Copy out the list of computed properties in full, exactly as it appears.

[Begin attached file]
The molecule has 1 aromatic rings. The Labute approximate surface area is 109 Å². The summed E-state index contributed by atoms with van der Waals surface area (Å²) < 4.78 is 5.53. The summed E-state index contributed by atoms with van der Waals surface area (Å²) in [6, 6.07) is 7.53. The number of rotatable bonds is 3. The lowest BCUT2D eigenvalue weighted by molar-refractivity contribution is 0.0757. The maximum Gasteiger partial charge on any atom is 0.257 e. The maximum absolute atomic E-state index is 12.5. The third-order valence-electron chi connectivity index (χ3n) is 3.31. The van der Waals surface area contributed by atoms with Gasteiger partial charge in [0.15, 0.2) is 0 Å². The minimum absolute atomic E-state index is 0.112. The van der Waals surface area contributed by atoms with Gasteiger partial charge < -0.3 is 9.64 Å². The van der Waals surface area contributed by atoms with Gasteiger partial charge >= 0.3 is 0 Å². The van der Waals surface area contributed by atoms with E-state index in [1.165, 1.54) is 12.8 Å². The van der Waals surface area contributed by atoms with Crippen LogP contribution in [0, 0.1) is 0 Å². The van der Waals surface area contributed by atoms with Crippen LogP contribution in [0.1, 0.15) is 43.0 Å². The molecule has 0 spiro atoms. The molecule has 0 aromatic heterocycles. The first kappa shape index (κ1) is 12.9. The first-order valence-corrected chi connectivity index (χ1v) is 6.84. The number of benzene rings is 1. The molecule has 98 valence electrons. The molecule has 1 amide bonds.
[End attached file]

The molecule has 1 aromatic rings. The Labute approximate surface area is 109 Å². The summed E-state index contributed by atoms with van der Waals surface area (Å²) < 4.78 is 5.53. The summed E-state index contributed by atoms with van der Waals surface area (Å²) in [6, 6.07) is 7.53. The number of rotatable bonds is 3. The lowest BCUT2D eigenvalue weighted by molar-refractivity contribution is 0.0757. The maximum Gasteiger partial charge on any atom is 0.257 e. The maximum absolute atomic E-state index is 12.5. The third-order valence-electron chi connectivity index (χ3n) is 3.31. The van der Waals surface area contributed by atoms with Gasteiger partial charge in [0.15, 0.2) is 0 Å². The minimum absolute atomic E-state index is 0.112. The van der Waals surface area contributed by atoms with Gasteiger partial charge < -0.3 is 9.64 Å². The van der Waals surface area contributed by atoms with Gasteiger partial charge >= 0.3 is 0 Å². The van der Waals surface area contributed by atoms with E-state index in [1.165, 1.54) is 12.8 Å². The van der Waals surface area contributed by atoms with Crippen LogP contribution in [0, 0.1) is 0 Å². The van der Waals surface area contributed by atoms with Crippen LogP contribution in [0.1, 0.15) is 43.0 Å². The molecule has 0 spiro atoms. The molecule has 0 aromatic heterocycles. The first kappa shape index (κ1) is 12.9. The first-order valence-corrected chi connectivity index (χ1v) is 6.84. The number of benzene rings is 1. The molecule has 98 valence electrons. The molecule has 1 amide bonds.